We sat down with luxury destination wedding photographer KT Merry, plus event planner Annie Lee and attorney Paige Hulse to discuss a range of possible options that you can offer your clients when it comes to rebooking their wedding.
*** Photo by Tinted Photography
In an ideal world…
The best-case scenario would be for your clients to simply postpone their wedding until a future date that is currently free.
You may have some language in your contract that includes a rebooking or a postponement fee, but could you waive this? Are you out of pocket for costs that you cannot recoup if the wedding was on another day? If not, consider waiving your postponement fees. A testimonial from clients who were thrilled by how flexible and generous you were in a stressful situation will go a long way towards helping you book more clients in the future. And we all need to future-proof our businesses in these uncertain times.
In some situations, you may have costs that cannot be recouped or transferred to a new date. In instances where you need to enforce a rebooking or rescheduling fee, take time to educate your clients — clearly explain your costs, and why they can’t be recovered. Operating from a place of transparency will help your clients understand why the extra fee has been applied, and reduce any tension.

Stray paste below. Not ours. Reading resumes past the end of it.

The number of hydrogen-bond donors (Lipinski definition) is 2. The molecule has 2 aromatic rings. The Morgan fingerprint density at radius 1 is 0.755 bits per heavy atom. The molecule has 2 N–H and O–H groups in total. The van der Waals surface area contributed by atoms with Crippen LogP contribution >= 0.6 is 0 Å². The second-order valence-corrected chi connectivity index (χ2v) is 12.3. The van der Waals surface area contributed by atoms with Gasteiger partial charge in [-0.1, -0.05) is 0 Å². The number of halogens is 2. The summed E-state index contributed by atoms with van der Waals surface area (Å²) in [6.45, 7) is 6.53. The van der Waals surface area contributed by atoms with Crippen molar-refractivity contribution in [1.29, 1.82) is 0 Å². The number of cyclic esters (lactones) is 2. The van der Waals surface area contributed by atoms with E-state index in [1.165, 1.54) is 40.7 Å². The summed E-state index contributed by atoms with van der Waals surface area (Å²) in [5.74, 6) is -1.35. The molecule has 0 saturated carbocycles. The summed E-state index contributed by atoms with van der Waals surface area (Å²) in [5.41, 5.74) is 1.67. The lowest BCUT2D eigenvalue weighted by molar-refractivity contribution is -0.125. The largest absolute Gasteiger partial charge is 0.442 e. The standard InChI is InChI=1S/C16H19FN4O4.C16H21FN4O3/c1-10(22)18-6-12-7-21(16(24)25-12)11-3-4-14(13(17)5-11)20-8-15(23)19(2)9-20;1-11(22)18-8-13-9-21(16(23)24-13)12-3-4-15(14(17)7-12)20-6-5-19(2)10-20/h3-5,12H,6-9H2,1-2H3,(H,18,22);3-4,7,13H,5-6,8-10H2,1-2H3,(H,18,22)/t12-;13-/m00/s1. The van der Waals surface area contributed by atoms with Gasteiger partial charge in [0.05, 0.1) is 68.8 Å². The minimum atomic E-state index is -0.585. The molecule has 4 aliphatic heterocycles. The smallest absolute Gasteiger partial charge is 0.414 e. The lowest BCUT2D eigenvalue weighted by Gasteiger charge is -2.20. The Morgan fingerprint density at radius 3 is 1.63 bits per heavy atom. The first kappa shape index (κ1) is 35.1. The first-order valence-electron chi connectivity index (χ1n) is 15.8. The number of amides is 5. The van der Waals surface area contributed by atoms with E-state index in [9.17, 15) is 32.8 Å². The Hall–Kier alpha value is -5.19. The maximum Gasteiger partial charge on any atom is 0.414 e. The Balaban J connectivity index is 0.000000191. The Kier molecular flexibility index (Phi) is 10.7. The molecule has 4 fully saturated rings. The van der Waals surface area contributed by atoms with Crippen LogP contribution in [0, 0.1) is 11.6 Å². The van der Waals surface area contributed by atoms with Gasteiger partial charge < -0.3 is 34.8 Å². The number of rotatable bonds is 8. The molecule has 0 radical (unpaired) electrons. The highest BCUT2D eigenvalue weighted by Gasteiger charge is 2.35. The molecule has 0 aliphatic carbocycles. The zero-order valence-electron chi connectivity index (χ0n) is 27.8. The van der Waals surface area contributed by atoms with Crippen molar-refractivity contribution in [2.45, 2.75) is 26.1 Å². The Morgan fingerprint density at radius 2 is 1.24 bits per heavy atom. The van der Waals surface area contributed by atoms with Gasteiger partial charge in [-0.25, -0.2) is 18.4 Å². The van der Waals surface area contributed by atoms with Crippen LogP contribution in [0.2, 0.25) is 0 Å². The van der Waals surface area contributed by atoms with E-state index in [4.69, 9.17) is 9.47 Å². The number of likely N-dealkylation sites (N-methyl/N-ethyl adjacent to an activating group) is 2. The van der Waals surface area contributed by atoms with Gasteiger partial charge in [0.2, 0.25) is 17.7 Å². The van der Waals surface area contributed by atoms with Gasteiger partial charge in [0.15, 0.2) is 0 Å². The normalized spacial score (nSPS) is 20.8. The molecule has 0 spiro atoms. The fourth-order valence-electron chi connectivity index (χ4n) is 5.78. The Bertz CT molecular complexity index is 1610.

Encourage a midweek wedding
If you have clients who are set on getting married during a specific season or time of the year, but your weekend dates are all booked up, you can offer them a midweek wedding.
“Back in the day, all the big society weddings used to be on a Thursday.” — Annie Lee
Weekday weddings have been the poor cousin of weekend weddings for quite some time, but with today’s level of uncertainty, we’re seeing more and more clients open to the possibility of a midweek wedding. You may need to offer to reduce the overall price of the shoot to make this option more appealing to your clients. But, if you can retain all of your bookings, then your business should emerge from this relatively unscathed.